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I'd write more, like you said I should. If only, there was more to me.

Tuesday, September 12, 2006


A review in The Statesman about Hisham Matar's 'In The Country of Men' had this to say: "Who would publish a book about the troubles of a Libyan child when, in the eyes of the western media, the whole country is reduced to the delusions of Gaddafi."

Obviously, Viking wasn't taking this too seriously because they did and the book has emerged as one of the hottest reads this year. In the book trade, it is being referred to as the 'Libyan Kite Runner.' The parallels between Khaled Hosseini's and Matar's accounts are hard to miss. Love, loss, longing, betrayal, politics and conflicts cross paths more than once.

Like 'The Kite Runner' this is a book that plays in your head, long after you have flipped the last page. But never before have tales of personal and collective betrayal been so finely narrated. The story is told by Suleiman, a 24-year-old Libyan in exile in Egypt.

Through his eyes you are drawn back to the troubled events that unfolded in Tripoli in the summer of 1979. It was a time of protests of all sorts - political, student with dissent spilling on the streets.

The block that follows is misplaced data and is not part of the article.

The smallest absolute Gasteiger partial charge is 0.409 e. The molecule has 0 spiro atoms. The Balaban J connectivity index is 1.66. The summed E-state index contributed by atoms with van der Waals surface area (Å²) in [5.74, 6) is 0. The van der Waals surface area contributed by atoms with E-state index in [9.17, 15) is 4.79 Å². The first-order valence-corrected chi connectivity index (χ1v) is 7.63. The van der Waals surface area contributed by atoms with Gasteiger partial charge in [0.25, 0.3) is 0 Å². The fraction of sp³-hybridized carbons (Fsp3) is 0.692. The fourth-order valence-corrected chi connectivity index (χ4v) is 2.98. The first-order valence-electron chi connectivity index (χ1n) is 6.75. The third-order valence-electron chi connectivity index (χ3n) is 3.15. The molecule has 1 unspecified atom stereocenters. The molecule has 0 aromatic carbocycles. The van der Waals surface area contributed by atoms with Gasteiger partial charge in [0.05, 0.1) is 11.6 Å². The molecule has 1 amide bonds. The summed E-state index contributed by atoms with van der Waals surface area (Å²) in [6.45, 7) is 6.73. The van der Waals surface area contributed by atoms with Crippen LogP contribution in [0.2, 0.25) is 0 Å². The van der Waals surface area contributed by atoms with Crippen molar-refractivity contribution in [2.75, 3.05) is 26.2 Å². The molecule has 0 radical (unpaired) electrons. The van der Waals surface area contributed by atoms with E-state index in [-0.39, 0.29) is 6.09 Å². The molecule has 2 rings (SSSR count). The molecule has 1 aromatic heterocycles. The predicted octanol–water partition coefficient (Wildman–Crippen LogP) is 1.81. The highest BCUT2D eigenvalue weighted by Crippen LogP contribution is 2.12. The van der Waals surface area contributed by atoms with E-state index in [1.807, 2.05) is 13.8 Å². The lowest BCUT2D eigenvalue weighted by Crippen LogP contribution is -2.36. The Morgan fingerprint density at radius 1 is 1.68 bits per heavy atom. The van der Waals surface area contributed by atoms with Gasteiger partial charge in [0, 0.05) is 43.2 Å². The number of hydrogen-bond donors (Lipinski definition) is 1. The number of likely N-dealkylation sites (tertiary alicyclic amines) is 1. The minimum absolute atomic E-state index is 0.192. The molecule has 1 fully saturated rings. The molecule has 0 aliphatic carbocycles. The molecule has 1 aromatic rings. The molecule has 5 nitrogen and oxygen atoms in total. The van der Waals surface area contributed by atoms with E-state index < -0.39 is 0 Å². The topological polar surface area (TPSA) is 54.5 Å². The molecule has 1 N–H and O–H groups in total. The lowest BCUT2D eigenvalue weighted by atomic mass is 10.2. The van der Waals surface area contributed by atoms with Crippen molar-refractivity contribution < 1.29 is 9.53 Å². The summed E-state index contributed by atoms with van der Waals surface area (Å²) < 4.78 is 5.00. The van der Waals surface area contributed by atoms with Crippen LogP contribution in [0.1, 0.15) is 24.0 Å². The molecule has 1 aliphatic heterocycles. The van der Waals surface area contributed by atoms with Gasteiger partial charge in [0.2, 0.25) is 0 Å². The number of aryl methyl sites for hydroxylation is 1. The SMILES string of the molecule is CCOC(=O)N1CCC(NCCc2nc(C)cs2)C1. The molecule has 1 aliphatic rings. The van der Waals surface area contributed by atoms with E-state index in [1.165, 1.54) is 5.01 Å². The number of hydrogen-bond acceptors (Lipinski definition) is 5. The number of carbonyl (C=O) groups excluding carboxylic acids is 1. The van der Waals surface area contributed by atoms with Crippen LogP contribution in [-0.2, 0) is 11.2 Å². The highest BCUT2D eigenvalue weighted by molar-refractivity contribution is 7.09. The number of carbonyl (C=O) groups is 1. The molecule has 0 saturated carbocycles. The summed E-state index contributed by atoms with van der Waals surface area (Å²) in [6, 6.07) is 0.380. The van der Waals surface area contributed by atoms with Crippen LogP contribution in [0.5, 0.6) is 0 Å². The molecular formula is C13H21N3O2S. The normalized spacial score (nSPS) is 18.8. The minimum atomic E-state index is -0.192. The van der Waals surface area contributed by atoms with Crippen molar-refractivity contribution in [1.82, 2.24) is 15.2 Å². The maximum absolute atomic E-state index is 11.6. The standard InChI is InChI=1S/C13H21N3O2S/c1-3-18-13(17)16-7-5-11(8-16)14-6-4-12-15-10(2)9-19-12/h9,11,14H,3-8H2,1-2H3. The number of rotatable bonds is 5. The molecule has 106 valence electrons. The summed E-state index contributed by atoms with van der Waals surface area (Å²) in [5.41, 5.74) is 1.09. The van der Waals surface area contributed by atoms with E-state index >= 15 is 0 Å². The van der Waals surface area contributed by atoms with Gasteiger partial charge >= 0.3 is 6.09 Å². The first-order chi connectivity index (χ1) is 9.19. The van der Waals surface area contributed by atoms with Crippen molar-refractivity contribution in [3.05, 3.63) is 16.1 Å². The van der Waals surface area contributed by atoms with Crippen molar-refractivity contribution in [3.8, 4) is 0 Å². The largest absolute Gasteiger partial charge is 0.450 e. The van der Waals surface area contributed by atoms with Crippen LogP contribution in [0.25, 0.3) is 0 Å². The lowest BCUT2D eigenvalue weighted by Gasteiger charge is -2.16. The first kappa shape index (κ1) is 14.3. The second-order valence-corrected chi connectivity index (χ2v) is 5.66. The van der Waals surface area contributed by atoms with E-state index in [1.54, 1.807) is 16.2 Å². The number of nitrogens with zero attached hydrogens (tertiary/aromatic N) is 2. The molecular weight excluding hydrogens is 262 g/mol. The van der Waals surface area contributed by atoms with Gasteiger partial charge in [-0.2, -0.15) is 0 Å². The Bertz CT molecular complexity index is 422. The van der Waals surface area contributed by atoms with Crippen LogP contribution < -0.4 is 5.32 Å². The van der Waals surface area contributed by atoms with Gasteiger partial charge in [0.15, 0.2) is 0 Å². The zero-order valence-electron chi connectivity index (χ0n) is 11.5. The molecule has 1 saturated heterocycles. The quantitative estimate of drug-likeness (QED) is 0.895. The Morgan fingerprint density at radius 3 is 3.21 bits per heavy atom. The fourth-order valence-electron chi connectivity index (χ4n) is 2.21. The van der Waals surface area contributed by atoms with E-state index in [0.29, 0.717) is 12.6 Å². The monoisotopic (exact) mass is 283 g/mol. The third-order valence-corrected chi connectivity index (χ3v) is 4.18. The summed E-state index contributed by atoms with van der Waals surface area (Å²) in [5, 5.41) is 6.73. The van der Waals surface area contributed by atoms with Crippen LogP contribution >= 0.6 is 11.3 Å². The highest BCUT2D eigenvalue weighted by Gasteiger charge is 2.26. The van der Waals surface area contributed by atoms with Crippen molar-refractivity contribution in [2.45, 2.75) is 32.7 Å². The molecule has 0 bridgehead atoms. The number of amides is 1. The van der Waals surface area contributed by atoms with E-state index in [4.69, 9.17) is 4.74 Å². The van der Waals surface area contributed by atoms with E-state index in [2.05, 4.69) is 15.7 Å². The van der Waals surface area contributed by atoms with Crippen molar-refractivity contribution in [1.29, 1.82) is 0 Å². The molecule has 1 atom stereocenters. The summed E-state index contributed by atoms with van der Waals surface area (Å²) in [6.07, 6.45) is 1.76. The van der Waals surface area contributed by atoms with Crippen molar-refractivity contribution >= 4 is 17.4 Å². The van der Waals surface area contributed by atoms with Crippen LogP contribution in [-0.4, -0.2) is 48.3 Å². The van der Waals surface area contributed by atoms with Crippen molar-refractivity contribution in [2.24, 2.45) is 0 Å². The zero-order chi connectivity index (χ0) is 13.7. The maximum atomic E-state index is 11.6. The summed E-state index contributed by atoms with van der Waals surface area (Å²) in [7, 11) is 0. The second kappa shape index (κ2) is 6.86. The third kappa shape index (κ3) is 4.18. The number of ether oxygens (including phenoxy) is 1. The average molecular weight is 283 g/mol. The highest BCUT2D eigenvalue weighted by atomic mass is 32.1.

Suleiman shares his life with his unhappy mother while his father travels around the world to keep his business going. That is what he believes till he comes across his father at the city square. Then the secret police comes after them and the narrator later learns his father is part of a network of underground liberals.

On the one hand, he has deal with his mother's illness, something that revolves around drinking something she buys secretly from the baker. Though not once, does Suleiman's love for his mother falter and Matar pens it evocatively:

"Although her urgent stories tormented me, my vigil and what I then could only explain as her illness bound us into an intimacy that since occupied the innermost memory I have of love. If love starts somewhere, if it is a hidden force that is brought out by a person, like light off a mirror, for me that person was her. There was anger, there was pity, even the dark warm embrace of hate, but always love and always the joy that surrounds the beginning of love."

With prose like that, what's not to like about 'The Country of Men.'

There are times when fiction seems to mirror fact. Among other things there are brutal executions, killings, unanswered questions, disappearances and friendships lost.

The descriptions are chilling and while the author maintains that the main events are fictional, some of the gnawing details make it seem all too real. Fact is Matar's family was forced to flee Tripoli for Cairo in 1979 due to his diplomat father's politics. That's just one of the many reasons you would want to treasure this debut that took Matar five long years to finish.

BOOK INFO: 256 pages. July 2006. Publisher: Viking.